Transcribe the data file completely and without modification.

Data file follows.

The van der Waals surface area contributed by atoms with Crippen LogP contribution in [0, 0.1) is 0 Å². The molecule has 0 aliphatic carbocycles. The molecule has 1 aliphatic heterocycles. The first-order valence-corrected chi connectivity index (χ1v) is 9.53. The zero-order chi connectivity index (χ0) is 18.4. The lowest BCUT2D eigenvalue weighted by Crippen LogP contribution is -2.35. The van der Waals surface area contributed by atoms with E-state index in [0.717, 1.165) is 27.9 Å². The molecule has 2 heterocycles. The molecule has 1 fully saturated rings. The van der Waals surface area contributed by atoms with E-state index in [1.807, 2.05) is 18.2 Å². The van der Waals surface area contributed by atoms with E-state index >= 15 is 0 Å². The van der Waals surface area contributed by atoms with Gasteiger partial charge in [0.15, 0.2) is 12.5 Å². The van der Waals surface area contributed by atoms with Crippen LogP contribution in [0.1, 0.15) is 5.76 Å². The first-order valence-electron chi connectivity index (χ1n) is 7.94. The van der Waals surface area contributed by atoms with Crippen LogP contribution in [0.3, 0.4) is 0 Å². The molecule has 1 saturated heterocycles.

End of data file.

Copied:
The van der Waals surface area contributed by atoms with Crippen LogP contribution in [0, 0.1) is 0 Å². The molecule has 0 aliphatic carbocycles. The molecule has 1 aliphatic heterocycles. The first-order valence-corrected chi connectivity index (χ1v) is 9.53. The zero-order chi connectivity index (χ0) is 18.4. The lowest BCUT2D eigenvalue weighted by Crippen LogP contribution is -2.35. The van der Waals surface area contributed by atoms with E-state index in [0.717, 1.165) is 27.9 Å². The molecule has 2 heterocycles. The molecule has 1 fully saturated rings. The van der Waals surface area contributed by atoms with E-state index in [1.807, 2.05) is 18.2 Å². The van der Waals surface area contributed by atoms with E-state index >= 15 is 0 Å². The van der Waals surface area contributed by atoms with Gasteiger partial charge in [0.15, 0.2) is 12.5 Å². The van der Waals surface area contributed by atoms with Crippen LogP contribution in [0.1, 0.15) is 5.76 Å². The first-order valence-electron chi connectivity index (χ1n) is 7.94. The van der Waals surface area contributed by atoms with Crippen LogP contribution in [0.3, 0.4) is 0 Å². The molecule has 1 saturated heterocycles.